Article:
Children may experience constipation after surgery to correct Hirschsprung's disease. To help manage constipation:
Mar. 28, 2013
- Serve high-fiber foods. If your child eats solid foods, include high-fiber foods as part of your child's diet. For instance, offer whole grains, such as whole-wheat bread. Reduce servings of refined grains, such as white bread. Encourage your child to eat fruits and vegetables. Cut down on fatty animal-source foods, such as meat and butter. Be aware, though, that a sudden increase in high-fiber foods can make constipation worse — so add high-fiber foods to your child's diet slowly. If your child isn't eating solid foods yet, ask the doctor about formulas that might help relieve constipation.
- Increase fluids. Encourage your child to drink more water. One of the colon's jobs is to absorb water from food in the last stages of digestion. If a portion of your child's colon was removed, your child may have trouble absorbing enough water. Drinking more water can help your child stay hydrated, which may help ease constipation.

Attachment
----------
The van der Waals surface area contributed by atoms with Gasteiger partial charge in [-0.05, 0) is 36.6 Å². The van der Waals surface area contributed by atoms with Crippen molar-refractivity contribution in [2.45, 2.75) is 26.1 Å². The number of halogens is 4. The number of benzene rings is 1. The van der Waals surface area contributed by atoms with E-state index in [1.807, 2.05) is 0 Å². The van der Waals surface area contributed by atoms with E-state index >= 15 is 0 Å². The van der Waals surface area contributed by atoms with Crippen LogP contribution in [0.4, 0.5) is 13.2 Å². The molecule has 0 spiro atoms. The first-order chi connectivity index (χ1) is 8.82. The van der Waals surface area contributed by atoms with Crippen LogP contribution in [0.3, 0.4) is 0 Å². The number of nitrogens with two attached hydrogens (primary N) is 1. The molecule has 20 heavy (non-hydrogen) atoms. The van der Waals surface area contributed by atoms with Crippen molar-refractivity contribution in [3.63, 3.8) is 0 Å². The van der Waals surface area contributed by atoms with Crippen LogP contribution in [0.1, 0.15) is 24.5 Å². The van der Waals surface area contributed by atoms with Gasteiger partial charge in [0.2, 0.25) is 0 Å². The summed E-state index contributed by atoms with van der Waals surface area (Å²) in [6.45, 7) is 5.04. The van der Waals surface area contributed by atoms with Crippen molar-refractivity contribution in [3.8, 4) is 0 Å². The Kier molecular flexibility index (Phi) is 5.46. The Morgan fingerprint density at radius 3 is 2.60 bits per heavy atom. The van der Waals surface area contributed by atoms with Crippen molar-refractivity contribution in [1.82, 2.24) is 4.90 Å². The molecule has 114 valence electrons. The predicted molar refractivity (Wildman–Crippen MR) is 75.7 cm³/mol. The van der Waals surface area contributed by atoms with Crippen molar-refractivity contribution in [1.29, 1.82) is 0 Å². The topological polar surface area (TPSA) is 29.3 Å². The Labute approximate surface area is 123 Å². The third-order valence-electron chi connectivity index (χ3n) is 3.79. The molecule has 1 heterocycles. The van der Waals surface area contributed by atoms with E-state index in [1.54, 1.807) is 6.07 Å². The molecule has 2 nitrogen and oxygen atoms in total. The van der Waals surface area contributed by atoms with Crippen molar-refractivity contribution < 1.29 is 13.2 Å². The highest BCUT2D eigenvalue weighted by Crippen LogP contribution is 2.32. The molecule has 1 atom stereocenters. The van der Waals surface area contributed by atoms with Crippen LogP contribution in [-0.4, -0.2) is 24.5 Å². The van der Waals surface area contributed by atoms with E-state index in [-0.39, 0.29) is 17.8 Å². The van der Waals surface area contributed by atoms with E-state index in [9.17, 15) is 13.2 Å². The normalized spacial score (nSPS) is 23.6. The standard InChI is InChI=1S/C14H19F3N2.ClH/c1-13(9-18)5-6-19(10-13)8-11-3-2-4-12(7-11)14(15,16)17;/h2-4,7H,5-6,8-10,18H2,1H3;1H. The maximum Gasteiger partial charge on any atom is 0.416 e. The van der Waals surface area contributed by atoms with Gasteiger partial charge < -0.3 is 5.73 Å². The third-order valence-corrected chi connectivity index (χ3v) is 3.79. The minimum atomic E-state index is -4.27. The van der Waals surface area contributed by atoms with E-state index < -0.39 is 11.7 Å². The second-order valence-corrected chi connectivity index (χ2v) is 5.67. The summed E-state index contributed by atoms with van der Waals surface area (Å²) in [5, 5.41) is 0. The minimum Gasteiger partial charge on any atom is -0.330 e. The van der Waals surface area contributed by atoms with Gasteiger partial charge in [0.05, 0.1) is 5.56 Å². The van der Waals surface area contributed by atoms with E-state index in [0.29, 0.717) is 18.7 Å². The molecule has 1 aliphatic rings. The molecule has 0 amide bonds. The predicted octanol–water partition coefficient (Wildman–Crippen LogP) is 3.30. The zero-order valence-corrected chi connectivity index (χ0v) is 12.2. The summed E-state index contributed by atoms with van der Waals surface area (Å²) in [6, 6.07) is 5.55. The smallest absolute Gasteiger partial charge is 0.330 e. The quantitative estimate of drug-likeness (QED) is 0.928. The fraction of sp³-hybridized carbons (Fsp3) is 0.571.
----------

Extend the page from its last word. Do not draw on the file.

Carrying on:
- Encourage physical activity. Daily aerobic activity helps promote regular bowel movements.
- Ask your child's doctor about laxatives. Certain laxatives — medications to encourage bowel movements — might help relieve constipation. Ask the doctor about the risks and benefits of laxatives for your child.
- What I need to know about Hischsprung disease. National Institute for Diabetes and Digestive and Kidney Disease. http://digestive.niddk.nih.gov/ddiseases/pubs/hirschsprungs_ez/. Accessed Feb. 1, 2013.
- Kliegman RM. Nelson Textbook of Pediatrics. 19th ed. Philadelphia, Pa.: Saunders Elsevier; 2011. http://www.mdconsult.com/das/book/body/208746819-6/0/1608/0.html. Accessed Feb. 1, 2013.
- Gunnarsdottir A, et al. Modern treatment of Hirschspring's disease. Scandinavian Journal of Surgery. 2011;100:243.
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